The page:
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What do Newly Diagnosed Patients with Advanced Lung  Cancer Symptoms Need to Know?

What do Newly Diagnosed Patients with Advanced Lung Cancer Symptoms Need to Know?

If lung cancer isn't put into remission quickly, there's a good chance that it will spread (metastasize) to many other parts of the body beyond the lungs and lymph nodes near. The term "advanced lung cancer" may be used by doctors to describe metastatic lung cancer. Although the ailment is regarded as intractable, it may be reassuring to know that medicines that could slow its progression and possibly lengthen life are getting better every day.


Advanced Lung Cancer Types

Non-small cell lung tumors make up about 85% of all lung cancer cases. The final percentage of cases is made up of small cell lung cancer. Additionally, there are the following subtypes of advanced non-small cell lung cancer:


Lung adenocarcinoma: About 40% of non-small cell lung cancer tumors are of the cancer type formerly described as bronchoalveolar carcinoma (BAC). Young persons, non-smokers, and women are most likely to develop adenocarcinoma, the most prevalent kind of lung cancer.


Squamous cell carcinoma: The tissues that line the air passages in the lung are where this type of cancer develops. This kind of non-small cell lung cancer, also referred to as epidermoid carcinoma, accounts for about 30% of all cases.


Large cell carcinoma: These tumors originate in the middle of the lungs and are frequently linked to smoking. They make up about 10% of cases of non-small cell lung cancer. Rare types of lung cancer and tumors that have features of more than one of the most common types make up the rest of advanced non-small cell lung cancer (these are defined as "other").



The term "advanced lung cancer"  refers to cancer that has progressed to stages 3B or 4. When non small cell lung cancer is discovered, about 17.6% of cases are already in stage 3B, and 40% are in stage 4.


Stage 3B: Non-small cell lung cancers in stage 3B are tumors of any size that have migrated to lymph nodes on the opposite side of the chest, around the collarbone. ,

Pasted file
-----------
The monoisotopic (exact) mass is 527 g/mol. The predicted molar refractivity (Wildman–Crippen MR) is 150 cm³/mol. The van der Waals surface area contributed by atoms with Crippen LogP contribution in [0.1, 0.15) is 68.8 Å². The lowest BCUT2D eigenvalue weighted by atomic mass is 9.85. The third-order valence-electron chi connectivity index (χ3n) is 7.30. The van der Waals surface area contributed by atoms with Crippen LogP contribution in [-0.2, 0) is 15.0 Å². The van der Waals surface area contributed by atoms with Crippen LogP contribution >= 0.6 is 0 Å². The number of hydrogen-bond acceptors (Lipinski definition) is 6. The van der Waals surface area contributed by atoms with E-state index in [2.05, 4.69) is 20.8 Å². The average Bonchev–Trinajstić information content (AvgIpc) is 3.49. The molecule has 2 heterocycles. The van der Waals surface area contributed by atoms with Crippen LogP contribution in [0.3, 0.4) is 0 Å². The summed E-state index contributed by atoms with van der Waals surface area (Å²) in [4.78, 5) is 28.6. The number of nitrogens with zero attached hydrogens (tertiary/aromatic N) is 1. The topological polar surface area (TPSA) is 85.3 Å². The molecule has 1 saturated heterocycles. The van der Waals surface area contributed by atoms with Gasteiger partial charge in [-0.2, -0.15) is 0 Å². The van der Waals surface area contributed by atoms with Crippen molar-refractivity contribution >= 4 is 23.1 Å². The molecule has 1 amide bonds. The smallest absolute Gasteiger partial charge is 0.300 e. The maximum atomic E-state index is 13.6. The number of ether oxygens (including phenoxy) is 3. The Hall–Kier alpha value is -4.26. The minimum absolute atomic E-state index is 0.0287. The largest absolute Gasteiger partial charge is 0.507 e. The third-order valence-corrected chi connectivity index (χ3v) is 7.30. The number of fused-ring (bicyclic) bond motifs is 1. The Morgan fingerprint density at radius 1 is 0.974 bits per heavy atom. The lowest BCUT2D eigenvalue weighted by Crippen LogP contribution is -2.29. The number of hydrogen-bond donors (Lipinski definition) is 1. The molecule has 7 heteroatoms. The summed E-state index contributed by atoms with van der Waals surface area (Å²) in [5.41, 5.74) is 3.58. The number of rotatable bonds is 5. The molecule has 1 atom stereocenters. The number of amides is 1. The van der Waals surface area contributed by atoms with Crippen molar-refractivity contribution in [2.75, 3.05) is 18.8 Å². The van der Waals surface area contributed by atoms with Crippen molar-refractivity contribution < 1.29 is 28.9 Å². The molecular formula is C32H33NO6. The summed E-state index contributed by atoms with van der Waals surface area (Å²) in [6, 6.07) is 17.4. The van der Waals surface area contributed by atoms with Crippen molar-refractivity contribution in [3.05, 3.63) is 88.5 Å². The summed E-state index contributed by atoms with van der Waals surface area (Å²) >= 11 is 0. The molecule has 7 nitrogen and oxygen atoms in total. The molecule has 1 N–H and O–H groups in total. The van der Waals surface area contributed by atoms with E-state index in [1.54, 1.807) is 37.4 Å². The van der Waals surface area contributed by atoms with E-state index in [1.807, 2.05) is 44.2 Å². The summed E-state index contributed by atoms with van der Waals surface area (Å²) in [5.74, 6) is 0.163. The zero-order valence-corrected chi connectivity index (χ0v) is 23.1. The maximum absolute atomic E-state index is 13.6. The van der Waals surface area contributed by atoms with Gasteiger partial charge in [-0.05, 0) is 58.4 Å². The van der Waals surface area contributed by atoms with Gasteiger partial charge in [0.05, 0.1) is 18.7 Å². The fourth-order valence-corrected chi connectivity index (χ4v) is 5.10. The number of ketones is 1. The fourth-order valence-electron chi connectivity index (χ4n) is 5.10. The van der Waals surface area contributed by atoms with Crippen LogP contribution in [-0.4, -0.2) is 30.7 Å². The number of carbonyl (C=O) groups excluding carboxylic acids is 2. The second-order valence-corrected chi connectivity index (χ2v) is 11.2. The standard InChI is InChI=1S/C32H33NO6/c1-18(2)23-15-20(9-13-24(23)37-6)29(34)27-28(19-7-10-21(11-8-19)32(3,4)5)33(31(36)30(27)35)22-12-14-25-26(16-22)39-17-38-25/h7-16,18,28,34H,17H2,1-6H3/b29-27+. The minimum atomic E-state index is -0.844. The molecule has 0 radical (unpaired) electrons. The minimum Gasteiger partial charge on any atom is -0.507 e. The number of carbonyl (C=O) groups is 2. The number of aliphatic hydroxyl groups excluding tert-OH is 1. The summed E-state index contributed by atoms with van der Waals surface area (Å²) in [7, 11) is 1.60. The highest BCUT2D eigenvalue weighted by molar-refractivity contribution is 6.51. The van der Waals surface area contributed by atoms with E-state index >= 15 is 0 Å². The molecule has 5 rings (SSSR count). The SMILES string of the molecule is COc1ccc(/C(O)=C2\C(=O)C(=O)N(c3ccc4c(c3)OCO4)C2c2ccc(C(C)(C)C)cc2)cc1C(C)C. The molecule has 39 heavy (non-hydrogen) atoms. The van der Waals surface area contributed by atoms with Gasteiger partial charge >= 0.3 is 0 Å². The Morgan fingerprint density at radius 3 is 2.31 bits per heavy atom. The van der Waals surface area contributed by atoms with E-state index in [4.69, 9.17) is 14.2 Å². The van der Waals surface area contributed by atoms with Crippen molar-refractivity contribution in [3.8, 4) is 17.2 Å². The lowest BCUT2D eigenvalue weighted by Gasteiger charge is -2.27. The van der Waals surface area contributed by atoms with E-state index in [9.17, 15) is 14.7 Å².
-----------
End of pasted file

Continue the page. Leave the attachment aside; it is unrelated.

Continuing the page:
Stage 3C: A tumor of any size that has metastasized to lymph nodes just above the collarbone on the affected side of the chest or to lymph nodes on the unaffected side of the chest is considered to be at stage 3C. Moreover, there is metastasis to localized chest tissues.


Stage 4: Non-small cell lung cancers of stage 4 have metastasized, either within the chest cavity (malignant pleural effusion) or to a different body part. The liver, brain, bones, and adrenal glands are the organs where lung cancer most frequently metastasizes.


Lung cancer screening is a life-saving procedure

As with many other diseases, a lung cancer diagnosis in its earlier stages is essential to surviving when it is most curable. The cure rate for people with tiny, early-stage lung cancer can reach 80% to 90%. As the tumour progresses and includes lymph nodes or other body parts, the likelihood of recovery falls dramatically.


Screening high-risk individuals for lung cancer with low-dose spiral CT scans has been shown to minimize fatalities from the disease. Compared to those who were examined with a chest X-ray, the National Lung Screening Trial revealed a 20% decrease in lung cancer deaths among heavy smokers who were now or previously smoking.


Only those at high risk should get a CT scan because it can produce "false-positive"  results by misdiagnosing scar tissue or benign tumor  as cancer. For these people, the advantages of early detection exceed any possible dangers from false positives. The following individuals should consider being screened for lung cancer:

● Between the ages of 55 and 80
● At least 30 packs of cigarettes smoked per year (one pack per year is equivalent to smoking one pack of cigarettes per day for an entire year)
● Healthy and free of lung cancer symptoms
● A year ago, there was no CT scan



The most common cancer that leads to death is lung cancer. However, the advent of new treatments during the last two decades has contributed to an increase in overall survival rates for advanced cancer, particularly stage 4. Local therapy and systemic therapy are the two fundamental types of treatment.


Targeted therapies, immunotherapy, and chemotherapy are examples of systemic therapies. These are the recommended therapies for advanced lung cancer treatment because they can eliminate cancer cells that have spread outside the initial tumor site throughout your body. In some circumstances, local remedies may be used.



It's crucial to remember that these percentages have been improving, and the hope is that they will continue to do so while examining the data for stage 3B and stage 4 non-small cell lung cancer survival rates. Advanced lung cancer has a five-year survival rate of under 7%. Despite this, there are a growing number of long-term lung cancer survivors.


The Bottom Line

Your doctor can use imaging techniques as part of staging testing to check for signs that cancer has spread outside of your lungs. These examinations include bone scans, positron emission tomography (PET), CT, and MRI. Discuss whether tests are acceptable for you with your doctor because not everyone needs them.

Dr. Arvind Kumar
Lung Transplant
Meet The Doctor
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